The game's basic mechanic is a simple one, expressed as: roll 2d6 and add in the relevant Attribute + relevant Skill + any modifier from a relevant Trait, and try to equal or exceed the Difficulty of the given Task, which will generally be a number from 3 to 30. Of course, the higher the Difficulty, the more challenging the Task, and at the upper end of the scale are some pretty impressive and improbable feats. Like most games, Doctor Who has a somewhat more detailed system for combat than it does for doing other things, but it's also pretty simple and straightforward. One nice touch is the phase system in which characters act depending on what action they're taking - Talking comes first, followed by Moving, Doing and finally Fighting, giving characters a good chance to pre-empt combat, and putting insistent gun-bunnies at something of a disadvantage. But this being Doctor Who, the Fight Club mentality that pervades many games is clearly frowned upon, so it's expected that the combat rules won't get much of a workout. In cases where relying on chance isn't going to cut it, or the players need a little divine intervention to help them puzzle things out, Doctor Who has Story Points, which players may spend to help things along, or lessen the effects of mishaps or malicious dice. They also allow players to exert some level of authorship over the game, bending events to aid them or simply for dramatic effect. It's worth noting that Story Points are "owned" by the players, rather than the characters - so a player may retire a character and simply roll their Story Points over into their replacement.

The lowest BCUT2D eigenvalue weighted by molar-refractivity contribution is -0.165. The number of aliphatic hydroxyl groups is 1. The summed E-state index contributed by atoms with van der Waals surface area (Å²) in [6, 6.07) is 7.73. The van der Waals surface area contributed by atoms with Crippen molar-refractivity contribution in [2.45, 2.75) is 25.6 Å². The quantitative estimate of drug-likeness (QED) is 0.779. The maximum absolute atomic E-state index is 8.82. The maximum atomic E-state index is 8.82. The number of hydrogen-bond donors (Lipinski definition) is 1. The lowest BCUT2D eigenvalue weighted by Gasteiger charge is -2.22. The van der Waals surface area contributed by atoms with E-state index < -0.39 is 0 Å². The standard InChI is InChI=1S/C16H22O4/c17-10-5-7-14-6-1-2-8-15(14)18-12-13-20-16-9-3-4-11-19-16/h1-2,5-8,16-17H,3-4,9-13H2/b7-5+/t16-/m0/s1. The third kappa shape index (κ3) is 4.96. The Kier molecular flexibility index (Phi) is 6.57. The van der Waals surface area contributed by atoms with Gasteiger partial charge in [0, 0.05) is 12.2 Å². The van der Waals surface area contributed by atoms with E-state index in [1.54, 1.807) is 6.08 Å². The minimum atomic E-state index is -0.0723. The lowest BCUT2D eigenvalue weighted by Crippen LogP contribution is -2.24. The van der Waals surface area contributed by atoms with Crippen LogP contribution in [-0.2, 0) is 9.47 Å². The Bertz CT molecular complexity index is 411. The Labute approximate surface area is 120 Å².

Again, this being Doctor Who, it's not really about stuff, so there isn't much in the way of gear for the player characters to lug around. They're assumed to start with a certain amount of general Equipment appropriate to their professions and home settings. Gadgets, on the other hand, are the cool signature bits of tech that characters don't leave home without. They have Traits of their own, and therefore may be able to add to a character's dice rolls under the proper circumstances. The down side is that the reduce a player's Story Point pool.